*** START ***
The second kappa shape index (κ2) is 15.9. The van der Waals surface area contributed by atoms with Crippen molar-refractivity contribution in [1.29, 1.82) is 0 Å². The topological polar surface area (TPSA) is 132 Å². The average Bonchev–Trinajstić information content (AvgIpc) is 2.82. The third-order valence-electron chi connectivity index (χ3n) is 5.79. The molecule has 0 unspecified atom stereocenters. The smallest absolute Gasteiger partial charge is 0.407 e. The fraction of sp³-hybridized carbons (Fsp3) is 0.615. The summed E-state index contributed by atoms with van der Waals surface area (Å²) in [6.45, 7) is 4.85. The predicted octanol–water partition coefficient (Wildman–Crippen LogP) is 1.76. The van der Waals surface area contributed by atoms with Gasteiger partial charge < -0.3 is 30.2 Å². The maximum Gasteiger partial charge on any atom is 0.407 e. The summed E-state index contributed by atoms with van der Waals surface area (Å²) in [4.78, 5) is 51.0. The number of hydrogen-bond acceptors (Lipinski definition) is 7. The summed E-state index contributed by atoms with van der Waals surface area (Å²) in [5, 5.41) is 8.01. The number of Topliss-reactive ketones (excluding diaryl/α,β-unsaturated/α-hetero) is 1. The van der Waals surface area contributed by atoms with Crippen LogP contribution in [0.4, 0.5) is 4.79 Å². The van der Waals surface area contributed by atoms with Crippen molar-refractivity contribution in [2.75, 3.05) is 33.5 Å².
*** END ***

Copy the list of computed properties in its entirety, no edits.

The second kappa shape index (κ2) is 15.9. The van der Waals surface area contributed by atoms with Crippen molar-refractivity contribution in [1.29, 1.82) is 0 Å². The topological polar surface area (TPSA) is 132 Å². The average Bonchev–Trinajstić information content (AvgIpc) is 2.82. The third-order valence-electron chi connectivity index (χ3n) is 5.79. The molecule has 0 unspecified atom stereocenters. The smallest absolute Gasteiger partial charge is 0.407 e. The fraction of sp³-hybridized carbons (Fsp3) is 0.615. The summed E-state index contributed by atoms with van der Waals surface area (Å²) in [6.45, 7) is 4.85. The predicted octanol–water partition coefficient (Wildman–Crippen LogP) is 1.76. The van der Waals surface area contributed by atoms with Gasteiger partial charge < -0.3 is 30.2 Å². The maximum Gasteiger partial charge on any atom is 0.407 e. The summed E-state index contributed by atoms with van der Waals surface area (Å²) in [4.78, 5) is 51.0. The number of hydrogen-bond acceptors (Lipinski definition) is 7. The summed E-state index contributed by atoms with van der Waals surface area (Å²) in [5, 5.41) is 8.01. The number of Topliss-reactive ketones (excluding diaryl/α,β-unsaturated/α-hetero) is 1. The van der Waals surface area contributed by atoms with Crippen LogP contribution in [0.4, 0.5) is 4.79 Å². The van der Waals surface area contributed by atoms with Crippen molar-refractivity contribution in [2.75, 3.05) is 33.5 Å².